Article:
The first two years of the Biden Administration have brought about a marked shift in environmental policy by contrast to the prior Administration, with the emphasis on addressing climate change at the national and international levels, the revisiting of a number of rules and policies of the prior Administration, the focus on environmental justice for disadvantaged communities in both the permitting and enforcement context and more significant enforcement of environmental laws and regulations generally. The pace of rulemaking and policy development has been brisk. For developers, a number of recent developments with the potential to add time, money and additional complexity to projects bear watching as they evolve in the coming months.
Environmental Due Diligence.
US EPA recently amended its Standards and Practices for All Appropriate Inquiries to reference ASTM International’s E1527-21 Standard Practice for Environmental Site Assessments: Phase I Environmental Site Assessment Process and allow for its use to satisfy the requirements for conducting all appropriate inquiries under the Comprehensive Environmental Response, Compensation and Liability Act to allow a party who acquires contaminated property to claim protection from liability under one of the landowner liability protections afforded by CERCLA. To allow for transition from the old standard to the new standard, US EPA allows for use of either ASTM E1527-13 or E1527-21 for one year after the effective date of the rule, after which ASTM becomes the exclusive standard to be used to support the liability protections. Irrespective of whether the liability protections are sought, the ASTM standards have been routinely used to evaluate to evaluate the environmental condition of property in connection with its acquisition. Among other revisions, the new standard now references “emerging contaminants,” which includes substances such as per- and polyfluoroalkyl substances (PFAS). PFAS are a common group of synthetic chemicals that have been used in industry and consumer products since the 1940’s and are highly persistent in the environment.
US EPA is currently engaged in an ambitious “whole of agency” approach to evaluating the risks posed by these chemicals and addressing those risks through regulation. The new ASTM standard treats consideration of these compounds as “non-scope considerations” and states that “emerging contaminants may want to be assessed in connection with commercial real estate, because once these contaminants are defined as a hazardous substance under CERCLA, then these substances must be evaluated within the scope of E1527-21.” Notably, last fall US EPA proposed to designate two of the most widely used PFAS as hazardous substances, which, if finalized as proposed, would bring those substances squarely within the scope of CERCLA’s liability scheme and ASTM E1527-21, requiring investigation of contaminants which may not have previously been examined, let alone clearly regulated.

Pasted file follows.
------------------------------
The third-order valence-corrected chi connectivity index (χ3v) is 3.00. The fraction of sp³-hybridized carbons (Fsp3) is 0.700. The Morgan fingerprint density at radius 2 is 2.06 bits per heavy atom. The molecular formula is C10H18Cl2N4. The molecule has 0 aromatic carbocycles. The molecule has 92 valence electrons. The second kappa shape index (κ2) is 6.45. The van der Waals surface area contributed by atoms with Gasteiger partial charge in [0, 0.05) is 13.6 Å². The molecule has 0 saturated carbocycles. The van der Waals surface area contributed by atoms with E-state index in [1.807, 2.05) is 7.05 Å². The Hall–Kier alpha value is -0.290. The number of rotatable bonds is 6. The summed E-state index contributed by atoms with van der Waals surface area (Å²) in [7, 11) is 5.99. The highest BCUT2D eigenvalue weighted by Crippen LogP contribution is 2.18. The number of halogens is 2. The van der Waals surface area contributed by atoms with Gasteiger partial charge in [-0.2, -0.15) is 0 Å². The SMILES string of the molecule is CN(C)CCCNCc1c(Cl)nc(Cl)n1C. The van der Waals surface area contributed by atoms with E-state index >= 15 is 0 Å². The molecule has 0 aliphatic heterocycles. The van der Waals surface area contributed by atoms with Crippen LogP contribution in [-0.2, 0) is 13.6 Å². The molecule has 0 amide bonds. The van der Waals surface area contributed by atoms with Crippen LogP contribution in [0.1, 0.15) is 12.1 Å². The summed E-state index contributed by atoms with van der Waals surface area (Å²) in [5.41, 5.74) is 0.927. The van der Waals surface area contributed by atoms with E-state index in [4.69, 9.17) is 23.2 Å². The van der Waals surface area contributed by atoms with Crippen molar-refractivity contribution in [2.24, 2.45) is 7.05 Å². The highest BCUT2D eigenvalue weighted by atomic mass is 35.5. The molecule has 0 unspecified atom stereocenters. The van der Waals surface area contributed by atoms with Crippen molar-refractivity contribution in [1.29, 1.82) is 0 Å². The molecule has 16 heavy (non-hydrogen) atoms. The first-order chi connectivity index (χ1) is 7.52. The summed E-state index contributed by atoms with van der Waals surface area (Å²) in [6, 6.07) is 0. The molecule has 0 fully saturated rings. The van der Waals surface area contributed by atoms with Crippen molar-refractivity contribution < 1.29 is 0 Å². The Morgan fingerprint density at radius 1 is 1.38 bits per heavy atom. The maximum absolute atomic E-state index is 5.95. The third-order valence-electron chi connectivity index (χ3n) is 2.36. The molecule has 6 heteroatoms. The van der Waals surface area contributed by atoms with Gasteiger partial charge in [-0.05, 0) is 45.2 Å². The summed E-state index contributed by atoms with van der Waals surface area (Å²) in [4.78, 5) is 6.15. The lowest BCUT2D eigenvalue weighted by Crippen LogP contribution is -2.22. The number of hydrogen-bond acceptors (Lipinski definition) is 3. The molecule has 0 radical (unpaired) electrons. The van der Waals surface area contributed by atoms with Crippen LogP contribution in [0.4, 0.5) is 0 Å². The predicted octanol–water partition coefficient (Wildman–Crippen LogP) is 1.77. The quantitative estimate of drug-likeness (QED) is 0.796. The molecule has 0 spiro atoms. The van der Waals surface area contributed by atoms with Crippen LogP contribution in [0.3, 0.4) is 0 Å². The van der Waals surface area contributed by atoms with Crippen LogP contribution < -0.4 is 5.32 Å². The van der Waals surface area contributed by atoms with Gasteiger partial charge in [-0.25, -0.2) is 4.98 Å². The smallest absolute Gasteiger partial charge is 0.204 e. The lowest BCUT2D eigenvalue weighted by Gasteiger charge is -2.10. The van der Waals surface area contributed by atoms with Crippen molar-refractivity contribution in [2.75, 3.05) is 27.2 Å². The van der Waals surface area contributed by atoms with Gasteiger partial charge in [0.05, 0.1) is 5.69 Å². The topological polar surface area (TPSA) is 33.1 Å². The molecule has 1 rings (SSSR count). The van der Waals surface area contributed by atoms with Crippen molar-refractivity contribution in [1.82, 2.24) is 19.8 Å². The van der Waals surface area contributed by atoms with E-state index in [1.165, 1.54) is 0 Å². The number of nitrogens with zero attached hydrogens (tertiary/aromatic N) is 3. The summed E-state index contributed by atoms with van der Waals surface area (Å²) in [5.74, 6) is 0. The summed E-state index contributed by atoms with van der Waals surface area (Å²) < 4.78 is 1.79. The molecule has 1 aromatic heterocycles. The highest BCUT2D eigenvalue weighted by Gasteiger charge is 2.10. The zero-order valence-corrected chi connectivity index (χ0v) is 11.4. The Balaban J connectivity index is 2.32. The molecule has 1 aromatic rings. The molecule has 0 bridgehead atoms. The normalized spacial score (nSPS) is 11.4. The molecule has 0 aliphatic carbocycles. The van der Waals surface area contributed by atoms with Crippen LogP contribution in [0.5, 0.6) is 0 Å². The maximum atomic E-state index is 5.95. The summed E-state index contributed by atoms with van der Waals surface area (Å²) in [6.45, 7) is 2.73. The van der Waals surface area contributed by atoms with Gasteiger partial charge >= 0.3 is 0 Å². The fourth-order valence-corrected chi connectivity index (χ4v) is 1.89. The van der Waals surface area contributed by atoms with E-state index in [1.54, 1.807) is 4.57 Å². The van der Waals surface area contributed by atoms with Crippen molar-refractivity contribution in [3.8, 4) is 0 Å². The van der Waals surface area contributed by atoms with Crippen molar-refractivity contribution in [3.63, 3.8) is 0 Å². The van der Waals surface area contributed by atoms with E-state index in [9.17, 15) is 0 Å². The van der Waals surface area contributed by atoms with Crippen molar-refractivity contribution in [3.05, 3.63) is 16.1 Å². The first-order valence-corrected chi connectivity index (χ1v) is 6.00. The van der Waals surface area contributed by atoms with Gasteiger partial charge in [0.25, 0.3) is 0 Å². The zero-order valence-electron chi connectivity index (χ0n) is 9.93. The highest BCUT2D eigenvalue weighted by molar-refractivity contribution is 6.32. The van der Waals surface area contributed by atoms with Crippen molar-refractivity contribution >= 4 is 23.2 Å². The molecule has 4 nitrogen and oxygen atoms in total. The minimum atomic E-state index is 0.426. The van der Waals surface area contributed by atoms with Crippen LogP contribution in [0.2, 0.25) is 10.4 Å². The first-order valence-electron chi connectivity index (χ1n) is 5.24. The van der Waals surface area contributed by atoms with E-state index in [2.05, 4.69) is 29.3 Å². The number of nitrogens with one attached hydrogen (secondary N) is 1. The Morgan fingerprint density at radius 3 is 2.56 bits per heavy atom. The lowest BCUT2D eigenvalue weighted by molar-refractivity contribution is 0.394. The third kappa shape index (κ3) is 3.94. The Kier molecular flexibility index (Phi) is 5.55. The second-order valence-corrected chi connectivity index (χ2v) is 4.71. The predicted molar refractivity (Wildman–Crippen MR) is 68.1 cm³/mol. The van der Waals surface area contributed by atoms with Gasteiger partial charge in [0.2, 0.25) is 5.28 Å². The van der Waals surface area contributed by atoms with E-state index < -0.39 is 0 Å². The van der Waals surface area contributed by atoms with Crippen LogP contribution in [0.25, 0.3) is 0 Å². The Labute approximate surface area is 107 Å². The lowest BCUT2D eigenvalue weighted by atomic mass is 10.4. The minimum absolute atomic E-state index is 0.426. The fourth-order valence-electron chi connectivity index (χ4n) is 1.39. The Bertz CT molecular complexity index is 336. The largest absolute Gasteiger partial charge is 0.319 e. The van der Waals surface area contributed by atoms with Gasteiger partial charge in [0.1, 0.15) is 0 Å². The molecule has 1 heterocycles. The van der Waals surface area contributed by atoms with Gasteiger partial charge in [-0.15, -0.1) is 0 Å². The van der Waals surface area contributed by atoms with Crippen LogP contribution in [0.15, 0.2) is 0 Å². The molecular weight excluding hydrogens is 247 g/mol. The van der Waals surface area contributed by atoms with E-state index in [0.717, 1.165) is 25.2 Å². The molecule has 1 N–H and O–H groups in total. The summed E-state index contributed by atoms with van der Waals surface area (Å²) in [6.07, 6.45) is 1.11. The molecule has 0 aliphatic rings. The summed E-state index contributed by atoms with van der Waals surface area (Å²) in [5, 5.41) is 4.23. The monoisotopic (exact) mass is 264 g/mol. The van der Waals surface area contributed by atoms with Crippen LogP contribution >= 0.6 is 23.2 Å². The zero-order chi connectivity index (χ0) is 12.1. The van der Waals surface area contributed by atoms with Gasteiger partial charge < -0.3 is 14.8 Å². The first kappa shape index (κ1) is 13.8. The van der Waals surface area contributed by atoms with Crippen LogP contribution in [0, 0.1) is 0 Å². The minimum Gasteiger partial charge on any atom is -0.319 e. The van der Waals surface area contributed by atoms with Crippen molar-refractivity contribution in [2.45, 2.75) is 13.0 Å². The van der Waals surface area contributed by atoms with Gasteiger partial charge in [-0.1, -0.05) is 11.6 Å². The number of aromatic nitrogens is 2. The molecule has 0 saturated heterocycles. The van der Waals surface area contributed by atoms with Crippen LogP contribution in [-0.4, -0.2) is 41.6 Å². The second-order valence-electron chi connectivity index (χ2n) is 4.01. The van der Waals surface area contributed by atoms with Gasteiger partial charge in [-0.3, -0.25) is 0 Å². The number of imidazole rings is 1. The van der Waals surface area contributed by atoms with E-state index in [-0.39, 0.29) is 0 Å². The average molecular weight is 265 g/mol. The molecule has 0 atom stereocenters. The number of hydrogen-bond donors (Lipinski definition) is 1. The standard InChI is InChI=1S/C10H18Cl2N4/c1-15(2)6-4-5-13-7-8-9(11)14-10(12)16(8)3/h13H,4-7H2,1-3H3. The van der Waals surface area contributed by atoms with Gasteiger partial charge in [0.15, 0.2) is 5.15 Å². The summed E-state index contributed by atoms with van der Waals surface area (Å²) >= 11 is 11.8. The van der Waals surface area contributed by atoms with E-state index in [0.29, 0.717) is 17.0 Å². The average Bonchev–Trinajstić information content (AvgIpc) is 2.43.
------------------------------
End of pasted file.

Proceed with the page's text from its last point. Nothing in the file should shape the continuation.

Definition of “Waters of the United States.”
US EPA and the Army Corps of Engineers recently published their final rule revising the definition of “waters of the United States” which expanded the scope of waters subject to regulation under the Clean Water Act. For developers, the definition has implications for permitting under Section 404 of the Clean Water Act for the dredge and fill of wetlands and streams. The rulemaking represents the culmination of US EPA’s efforts to revise the controversial revisions to the definition promulgated during the Trump Administration. The Trump Administration sought to limit the definition in a matter consistent with Justice Scalia’s plurality opinion in Rapanos v United States 547 US 715 (2005) as covering “relatively permanent” waters that are connected to traditional navigable waters as opposed to the more ambiguous “significant nexus” test articulated by Justice Kennedy in his concurring opinion in Rapanos which was relied on in the Obama era rulemaking. See US EPA and the Corps Finally Publish Their Definition of “Waters of the United States” Narrowing the Scope of Federal Jurisdiction Under the Clean Water Act | frESH (freshlawblog.com). US EPA Administrator Michael Regan described the Trump Administration’s revisions as “leading to significant environmental degradation.” The final rule incorporates both the “relatively permanent” and the “significant nexus” tests to extend jurisdiction beyond traditionally navigable waters. Challenges to the final rule have been filed as they have with respect to every other effort to define “waters of the United States. At the same time, the US Supreme Court has just concluded oral argument in Sackett v EPA, a case which has the potential to provide further insight with respect to the appropriate test for jurisdiction.